Both our readings today involve visions, revelations and God talking directly to a person. There are some interesting parallels throughout which I hope you too observe as you read through these passages.
Samuel is a boy at this point of time ministering to the Lord under Eli. It is noted that the word of the Lord was rare in those days possibly due to the hardness of heart among the people of Israel and the corruption of the priesthood. God will speak, and guide, when His people seek Him, and His ministers seek to serve him diligently.
Samuel initially thinks it’s Eli speaking to him and response with “Here I am!”. There are many other parts of the bible we see faithful servants of the Lord respond in that way. Eli suggests that it is perhaps the Lord speaking to him and recommends some helpful things to Samuel:
- Make himself available for God to speak
- Not be presumptuous about God speaking
- Respond to the word of God
- Humble himself before God and His word.
God reveal things to Samuel that weren’t necessarily great news for Eli. Eli’s response acknowledges the Lord as his God and perhaps was not surprised by the correction and his need for repentance in his leadership.
At the end of this passage we also see Samuel growing and maturing as God establishes him as a prophet.
We journey form one servant of the Lord to another we read the opening chapter of Revelation. John is on the island of Patmos when he received this Revelation. I was always comforted by the promise of blessing for those who hear and keep what is written here. It is a challenging book and there is a helpful assurance for those who endure and try to understand some of the passages we read later in Revelation.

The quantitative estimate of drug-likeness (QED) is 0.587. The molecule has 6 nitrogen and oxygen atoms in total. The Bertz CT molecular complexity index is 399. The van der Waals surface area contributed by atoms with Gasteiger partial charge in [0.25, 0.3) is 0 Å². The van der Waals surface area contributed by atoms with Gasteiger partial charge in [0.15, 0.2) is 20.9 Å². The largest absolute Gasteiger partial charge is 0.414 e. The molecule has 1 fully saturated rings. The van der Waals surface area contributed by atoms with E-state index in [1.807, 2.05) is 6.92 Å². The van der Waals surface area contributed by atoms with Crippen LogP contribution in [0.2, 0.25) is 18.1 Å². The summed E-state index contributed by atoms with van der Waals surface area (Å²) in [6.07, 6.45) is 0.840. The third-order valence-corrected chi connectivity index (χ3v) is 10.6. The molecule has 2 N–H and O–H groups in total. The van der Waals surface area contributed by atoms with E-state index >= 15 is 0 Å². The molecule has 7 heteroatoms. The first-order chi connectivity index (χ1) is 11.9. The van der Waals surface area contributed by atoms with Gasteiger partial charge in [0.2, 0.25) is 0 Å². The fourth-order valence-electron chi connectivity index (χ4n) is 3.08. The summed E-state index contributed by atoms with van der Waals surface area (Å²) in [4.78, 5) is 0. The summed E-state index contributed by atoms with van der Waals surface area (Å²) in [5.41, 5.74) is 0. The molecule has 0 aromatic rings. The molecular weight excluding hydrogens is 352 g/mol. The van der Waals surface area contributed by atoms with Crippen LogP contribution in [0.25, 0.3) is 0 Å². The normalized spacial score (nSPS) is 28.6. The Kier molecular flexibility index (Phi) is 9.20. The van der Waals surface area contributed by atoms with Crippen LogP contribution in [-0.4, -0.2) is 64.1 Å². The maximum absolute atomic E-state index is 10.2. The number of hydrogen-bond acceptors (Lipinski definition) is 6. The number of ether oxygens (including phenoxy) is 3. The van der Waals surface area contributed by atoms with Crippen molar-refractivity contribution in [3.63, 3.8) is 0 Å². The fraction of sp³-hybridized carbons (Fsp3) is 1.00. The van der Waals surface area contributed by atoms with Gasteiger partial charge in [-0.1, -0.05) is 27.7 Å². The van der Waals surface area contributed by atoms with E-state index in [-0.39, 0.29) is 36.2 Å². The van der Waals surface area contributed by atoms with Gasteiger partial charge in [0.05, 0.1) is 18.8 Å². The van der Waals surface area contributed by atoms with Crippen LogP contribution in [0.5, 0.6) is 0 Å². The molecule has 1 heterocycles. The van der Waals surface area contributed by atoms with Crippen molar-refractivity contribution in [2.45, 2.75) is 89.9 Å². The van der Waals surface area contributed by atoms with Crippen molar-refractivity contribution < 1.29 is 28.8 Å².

There is some powerful language as John addresses the seven churches of Asia. He is the Beginning and the End; all things are from him and for him; he is the Almighty; the same eternal and unchanged One.
Ron recently highlighted the description of Jesus in verse 14 is very similar to Daniel 7:9 belonging to the “Ancient of Days”. The similarities between the language of the second half of Daniel and Revelation continue throughout.
In a similar way to Samuel humbled himself before the Lord John fell at his feet. There is a comfort from the Lord, “Fear not” and again reminding us that the old is, was and shall be for ever.
How should we respond to the Lord? Are we making ourselves available for him to speak to us?